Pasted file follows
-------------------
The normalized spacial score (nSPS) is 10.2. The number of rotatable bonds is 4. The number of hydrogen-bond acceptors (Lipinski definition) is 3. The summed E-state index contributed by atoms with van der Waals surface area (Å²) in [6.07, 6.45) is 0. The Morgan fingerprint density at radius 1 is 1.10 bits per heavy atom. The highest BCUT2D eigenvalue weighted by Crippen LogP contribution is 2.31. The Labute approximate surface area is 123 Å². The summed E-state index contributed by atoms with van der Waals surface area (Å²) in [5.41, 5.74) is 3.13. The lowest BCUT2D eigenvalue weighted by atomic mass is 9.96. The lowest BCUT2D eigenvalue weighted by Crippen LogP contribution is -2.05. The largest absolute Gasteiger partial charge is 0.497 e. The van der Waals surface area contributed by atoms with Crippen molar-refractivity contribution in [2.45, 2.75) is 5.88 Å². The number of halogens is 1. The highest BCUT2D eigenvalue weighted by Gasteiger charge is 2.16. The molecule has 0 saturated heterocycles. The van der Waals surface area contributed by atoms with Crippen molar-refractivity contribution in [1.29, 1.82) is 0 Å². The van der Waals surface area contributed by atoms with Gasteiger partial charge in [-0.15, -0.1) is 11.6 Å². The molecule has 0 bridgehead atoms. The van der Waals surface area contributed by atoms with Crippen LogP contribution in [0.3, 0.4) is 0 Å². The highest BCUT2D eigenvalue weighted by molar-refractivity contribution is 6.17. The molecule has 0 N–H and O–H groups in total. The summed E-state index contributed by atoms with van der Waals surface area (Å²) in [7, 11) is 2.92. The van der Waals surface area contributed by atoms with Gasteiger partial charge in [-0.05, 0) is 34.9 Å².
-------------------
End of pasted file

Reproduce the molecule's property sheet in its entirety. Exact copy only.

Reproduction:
The normalized spacial score (nSPS) is 10.2. The number of rotatable bonds is 4. The number of hydrogen-bond acceptors (Lipinski definition) is 3. The summed E-state index contributed by atoms with van der Waals surface area (Å²) in [6.07, 6.45) is 0. The Morgan fingerprint density at radius 1 is 1.10 bits per heavy atom. The highest BCUT2D eigenvalue weighted by Crippen LogP contribution is 2.31. The Labute approximate surface area is 123 Å². The summed E-state index contributed by atoms with van der Waals surface area (Å²) in [5.41, 5.74) is 3.13. The lowest BCUT2D eigenvalue weighted by atomic mass is 9.96. The lowest BCUT2D eigenvalue weighted by Crippen LogP contribution is -2.05. The largest absolute Gasteiger partial charge is 0.497 e. The van der Waals surface area contributed by atoms with Crippen molar-refractivity contribution in [2.45, 2.75) is 5.88 Å². The number of halogens is 1. The highest BCUT2D eigenvalue weighted by Gasteiger charge is 2.16. The molecule has 0 saturated heterocycles. The van der Waals surface area contributed by atoms with Crippen molar-refractivity contribution in [1.29, 1.82) is 0 Å². The van der Waals surface area contributed by atoms with Gasteiger partial charge in [-0.15, -0.1) is 11.6 Å². The molecule has 0 bridgehead atoms. The van der Waals surface area contributed by atoms with Crippen LogP contribution in [0.3, 0.4) is 0 Å². The highest BCUT2D eigenvalue weighted by molar-refractivity contribution is 6.17. The molecule has 0 N–H and O–H groups in total. The summed E-state index contributed by atoms with van der Waals surface area (Å²) in [7, 11) is 2.92. The van der Waals surface area contributed by atoms with Gasteiger partial charge in [-0.05, 0) is 34.9 Å².